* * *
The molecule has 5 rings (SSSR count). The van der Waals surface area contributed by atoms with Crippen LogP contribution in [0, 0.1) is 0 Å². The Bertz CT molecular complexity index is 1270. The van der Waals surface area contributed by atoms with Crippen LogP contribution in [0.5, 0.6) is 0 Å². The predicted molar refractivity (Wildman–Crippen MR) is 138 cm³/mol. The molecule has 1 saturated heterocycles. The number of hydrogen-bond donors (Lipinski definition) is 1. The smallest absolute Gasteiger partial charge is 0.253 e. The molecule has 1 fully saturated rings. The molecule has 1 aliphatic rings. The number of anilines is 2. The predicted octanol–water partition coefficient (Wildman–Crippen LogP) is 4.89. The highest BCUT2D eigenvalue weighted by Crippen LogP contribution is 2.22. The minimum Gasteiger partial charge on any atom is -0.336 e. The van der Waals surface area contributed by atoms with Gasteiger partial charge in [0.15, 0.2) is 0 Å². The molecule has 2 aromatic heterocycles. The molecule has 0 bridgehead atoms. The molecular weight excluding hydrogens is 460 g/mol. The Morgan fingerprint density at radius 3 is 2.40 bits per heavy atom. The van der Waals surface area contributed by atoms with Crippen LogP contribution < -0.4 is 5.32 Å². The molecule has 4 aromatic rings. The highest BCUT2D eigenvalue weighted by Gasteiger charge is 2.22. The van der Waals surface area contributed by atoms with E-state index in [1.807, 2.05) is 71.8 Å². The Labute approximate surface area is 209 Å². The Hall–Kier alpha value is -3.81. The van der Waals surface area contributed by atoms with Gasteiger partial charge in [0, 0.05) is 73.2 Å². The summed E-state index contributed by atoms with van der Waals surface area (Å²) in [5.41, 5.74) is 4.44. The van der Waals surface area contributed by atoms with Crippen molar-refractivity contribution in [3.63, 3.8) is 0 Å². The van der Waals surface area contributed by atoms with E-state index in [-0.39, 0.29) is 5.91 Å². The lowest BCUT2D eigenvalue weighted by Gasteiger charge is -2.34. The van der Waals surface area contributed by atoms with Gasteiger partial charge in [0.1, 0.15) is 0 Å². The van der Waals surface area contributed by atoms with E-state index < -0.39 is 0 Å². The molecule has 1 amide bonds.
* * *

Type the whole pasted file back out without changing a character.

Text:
The molecule has 5 rings (SSSR count). The van der Waals surface area contributed by atoms with Crippen LogP contribution in [0, 0.1) is 0 Å². The Bertz CT molecular complexity index is 1270. The van der Waals surface area contributed by atoms with Crippen LogP contribution in [0.5, 0.6) is 0 Å². The predicted molar refractivity (Wildman–Crippen MR) is 138 cm³/mol. The molecule has 1 saturated heterocycles. The number of hydrogen-bond donors (Lipinski definition) is 1. The smallest absolute Gasteiger partial charge is 0.253 e. The molecule has 1 fully saturated rings. The molecule has 1 aliphatic rings. The number of anilines is 2. The predicted octanol–water partition coefficient (Wildman–Crippen LogP) is 4.89. The highest BCUT2D eigenvalue weighted by Crippen LogP contribution is 2.22. The minimum Gasteiger partial charge on any atom is -0.336 e. The van der Waals surface area contributed by atoms with Gasteiger partial charge in [0.15, 0.2) is 0 Å². The molecule has 2 aromatic heterocycles. The molecule has 0 bridgehead atoms. The molecular weight excluding hydrogens is 460 g/mol. The Morgan fingerprint density at radius 3 is 2.40 bits per heavy atom. The van der Waals surface area contributed by atoms with Crippen LogP contribution < -0.4 is 5.32 Å². The molecule has 4 aromatic rings. The highest BCUT2D eigenvalue weighted by Gasteiger charge is 2.22. The van der Waals surface area contributed by atoms with E-state index in [1.807, 2.05) is 71.8 Å². The Labute approximate surface area is 209 Å². The Hall–Kier alpha value is -3.81. The van der Waals surface area contributed by atoms with Gasteiger partial charge in [0, 0.05) is 73.2 Å². The summed E-state index contributed by atoms with van der Waals surface area (Å²) in [5.41, 5.74) is 4.44. The van der Waals surface area contributed by atoms with Crippen molar-refractivity contribution in [3.63, 3.8) is 0 Å². The van der Waals surface area contributed by atoms with E-state index in [-0.39, 0.29) is 5.91 Å². The lowest BCUT2D eigenvalue weighted by Gasteiger charge is -2.34. The van der Waals surface area contributed by atoms with Gasteiger partial charge in [0.1, 0.15) is 0 Å². The van der Waals surface area contributed by atoms with E-state index < -0.39 is 0 Å². The molecule has 1 amide bonds.